Veterans of the Palmach convened in Tel Aviv on Sunday to plan what will probably be their last battle, given that the youngest of the surviving members of the elite strike force of the pre-state underground militia is 86. The force was founded 75 years ago, in 1941.
At the meeting, held at the Palmach Museum in Ramat Aviv, there were no maps or aerial photographs or talk of weapons. These old soldiers were strategizing for a war over public opinion. The objective: to block the government from building a memorial to the late cabinet minister and IDF general Rehavam Ze’evi at the national memorial site at Sha’ar Hagai, outside of Jerusalem.
Ze’evi was gunned down by Palestinian terrorists in Jerusalem 15 years ago next month.
“Each of you must be prepared to be called by the radio and television,” said one of the speakers. Another participant said what was needed was “public relations that will keep the issue on the front burner.”
He suggested engaging a PR firm or hiring an agency to organize a demonstration for them.
“We have to sharpen and adopt our messages to impact public opinion,” said another member.
Haaretz has learned that the group decided not to conduct any personal attacks on Ze’evi, who was popularly known as “Ghandi,” even though Ze’evi was implicated in alleged systematic sexual assaults and ties with criminals in a TV documentary earlier this year.
“We will avoid attacking Ghandi and will be careful not to offend his family. We will not seek to commemorate anyone else there instead, but to instill the legacy of the Harel Brigade,” said one of the participants.
Those at the meeting included at least three retired generals — former Southern Command chief and Mossad head Zvi Zamir; former Southern Command head Shaike Gavish, and Amos Horev, a winner of the Israel Defense Prize. Also present were the Harel Brigade’s operations officer Eliyahu Sela, former Mossad official and Pensioners Affairs Minister Rafi Eitan and Motke Ben Porat, a brigade commander during the Yom Kippur War.
The only woman at the meeting was Rivka Kremer, a member of the Palmach band the Chizbatron and now executive secretary of the Palmach Generation Association.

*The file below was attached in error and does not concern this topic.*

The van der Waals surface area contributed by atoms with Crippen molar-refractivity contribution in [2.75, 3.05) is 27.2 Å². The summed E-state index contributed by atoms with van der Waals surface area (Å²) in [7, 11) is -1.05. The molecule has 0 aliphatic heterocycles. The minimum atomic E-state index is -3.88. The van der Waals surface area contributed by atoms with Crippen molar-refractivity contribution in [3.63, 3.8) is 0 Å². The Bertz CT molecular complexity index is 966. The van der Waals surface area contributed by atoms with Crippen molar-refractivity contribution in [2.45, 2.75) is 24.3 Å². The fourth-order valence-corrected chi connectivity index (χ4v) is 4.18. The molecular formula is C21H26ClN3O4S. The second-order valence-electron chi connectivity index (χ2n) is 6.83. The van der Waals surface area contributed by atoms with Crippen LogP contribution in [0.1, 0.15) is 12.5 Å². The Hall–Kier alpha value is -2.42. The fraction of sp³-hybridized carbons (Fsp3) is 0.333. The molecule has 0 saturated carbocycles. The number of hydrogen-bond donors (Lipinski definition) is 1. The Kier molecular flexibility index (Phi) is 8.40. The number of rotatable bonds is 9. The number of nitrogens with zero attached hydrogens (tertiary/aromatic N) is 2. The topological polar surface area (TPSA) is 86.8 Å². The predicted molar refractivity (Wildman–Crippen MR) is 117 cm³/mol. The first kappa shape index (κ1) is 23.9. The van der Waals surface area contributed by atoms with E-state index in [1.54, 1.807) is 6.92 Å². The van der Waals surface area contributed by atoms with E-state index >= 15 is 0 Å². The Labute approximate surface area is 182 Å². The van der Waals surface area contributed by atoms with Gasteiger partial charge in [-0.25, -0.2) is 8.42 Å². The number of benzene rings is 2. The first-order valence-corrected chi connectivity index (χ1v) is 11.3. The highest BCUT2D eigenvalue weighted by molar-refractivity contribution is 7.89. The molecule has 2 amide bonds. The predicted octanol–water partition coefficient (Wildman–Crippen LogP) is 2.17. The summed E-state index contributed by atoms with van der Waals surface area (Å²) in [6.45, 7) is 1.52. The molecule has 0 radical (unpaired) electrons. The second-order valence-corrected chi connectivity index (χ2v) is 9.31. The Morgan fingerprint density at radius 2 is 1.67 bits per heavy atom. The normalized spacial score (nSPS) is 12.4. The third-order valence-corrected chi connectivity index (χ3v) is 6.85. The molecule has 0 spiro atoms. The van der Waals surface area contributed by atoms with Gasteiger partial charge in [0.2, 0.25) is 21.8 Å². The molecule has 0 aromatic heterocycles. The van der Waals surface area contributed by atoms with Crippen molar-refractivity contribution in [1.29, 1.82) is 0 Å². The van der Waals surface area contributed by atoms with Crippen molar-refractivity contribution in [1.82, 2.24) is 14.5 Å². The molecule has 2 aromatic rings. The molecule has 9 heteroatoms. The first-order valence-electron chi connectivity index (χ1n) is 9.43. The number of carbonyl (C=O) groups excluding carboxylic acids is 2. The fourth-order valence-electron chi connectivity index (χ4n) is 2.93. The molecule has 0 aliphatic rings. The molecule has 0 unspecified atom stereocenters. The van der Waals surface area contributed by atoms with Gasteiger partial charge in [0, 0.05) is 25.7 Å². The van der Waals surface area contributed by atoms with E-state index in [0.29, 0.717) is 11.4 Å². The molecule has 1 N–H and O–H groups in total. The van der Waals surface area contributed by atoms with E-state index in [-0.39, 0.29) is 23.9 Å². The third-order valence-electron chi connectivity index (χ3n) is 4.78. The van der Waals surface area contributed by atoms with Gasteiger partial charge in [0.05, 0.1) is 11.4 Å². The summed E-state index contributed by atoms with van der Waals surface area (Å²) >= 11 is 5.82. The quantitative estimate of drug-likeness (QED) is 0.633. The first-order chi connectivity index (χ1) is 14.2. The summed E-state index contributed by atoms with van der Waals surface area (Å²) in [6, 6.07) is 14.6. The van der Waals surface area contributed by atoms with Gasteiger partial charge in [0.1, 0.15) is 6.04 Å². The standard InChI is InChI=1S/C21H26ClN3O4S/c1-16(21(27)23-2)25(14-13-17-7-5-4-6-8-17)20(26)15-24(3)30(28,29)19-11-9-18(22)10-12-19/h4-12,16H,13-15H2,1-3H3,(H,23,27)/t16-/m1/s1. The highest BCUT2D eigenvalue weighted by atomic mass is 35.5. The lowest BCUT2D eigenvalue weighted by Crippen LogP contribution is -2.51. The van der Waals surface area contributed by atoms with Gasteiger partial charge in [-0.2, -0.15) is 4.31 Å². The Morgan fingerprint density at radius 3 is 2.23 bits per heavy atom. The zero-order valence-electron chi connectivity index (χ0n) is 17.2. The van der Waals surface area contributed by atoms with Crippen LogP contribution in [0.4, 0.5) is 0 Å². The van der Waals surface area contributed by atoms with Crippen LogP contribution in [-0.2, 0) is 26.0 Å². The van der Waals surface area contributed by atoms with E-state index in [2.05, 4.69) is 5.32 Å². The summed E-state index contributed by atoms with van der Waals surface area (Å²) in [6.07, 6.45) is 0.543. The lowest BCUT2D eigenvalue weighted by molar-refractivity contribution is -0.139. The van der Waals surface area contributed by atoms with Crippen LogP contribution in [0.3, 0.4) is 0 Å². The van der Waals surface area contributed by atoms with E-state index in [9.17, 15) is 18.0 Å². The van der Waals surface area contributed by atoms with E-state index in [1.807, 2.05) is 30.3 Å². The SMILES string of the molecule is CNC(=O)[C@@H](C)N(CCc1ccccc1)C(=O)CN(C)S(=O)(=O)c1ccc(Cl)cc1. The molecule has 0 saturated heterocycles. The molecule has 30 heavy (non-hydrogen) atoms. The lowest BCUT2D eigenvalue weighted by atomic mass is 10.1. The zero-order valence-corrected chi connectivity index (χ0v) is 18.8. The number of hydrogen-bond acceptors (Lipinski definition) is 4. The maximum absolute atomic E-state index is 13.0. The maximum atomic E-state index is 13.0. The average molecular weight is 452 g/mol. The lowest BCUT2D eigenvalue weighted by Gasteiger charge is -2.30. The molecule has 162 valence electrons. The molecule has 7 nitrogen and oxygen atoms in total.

The participants were in agreement on their objective: to make sure that the national heritage site at Sha’ar Hagai, which is due to open in two years, is not named after Ze’evi. The reason, as far as they’re concerned, is simple: While Ghandi fought in the Palmach, he was not involved in the bitter and bloody battles conducted in that area by the Palmach’s Harel Brigade during the War of Independence.
“We want the site to tell the story of those who were there, and not those who weren’t there,” said Zamir. “Whoever made the decision to name the site after Ghandi lacks understanding.”
He was particularly incensed by the fact that the government consulted with the Association for Preserving Ghandi’s Legacy and not the Palmach Association.
“We fought here. We lost our comrades here. We are living the Palmach to this day, and are preserving its assets and educational values. We are offended that we’ve been skipped over. Why can’t we be involved?”
Zamir also expressed concern that naming the site for Ze’evi would come at the expense of commemorating the late Prime Minister Yitzhak Rabin, for whom the park in which the memorial site is located is named.
“Rabin was the commander who was involved in what we did here. This place was designated to memorialize him. Who are you comparing him to?” he asked.
Gavish, for his part, said he didn’t believe the site should be named after anyone, but dedicated to commemorating the historical events that took place in that area.
“We are not commemorating people, but the brigade, which sacrificed itself for Jerusalem during the War of Independence,” he said.
At the end of the meeting Gavish issued a call to Prime Minister Benjamin Netanyahu on the matter. “The decision you made was mistaken. Change it. There is absolutely no reason to create another rift in the nation and cause arguments among fighters. There have been more important issues on which the government has backtracked,” he said.
Gavish, who fought in five of Israel’s wars, added, “There are other public options if this move doesn’t work, but at this point we aren’t planning to exert any physical effort, but an ideological and public diplomacy effort.”
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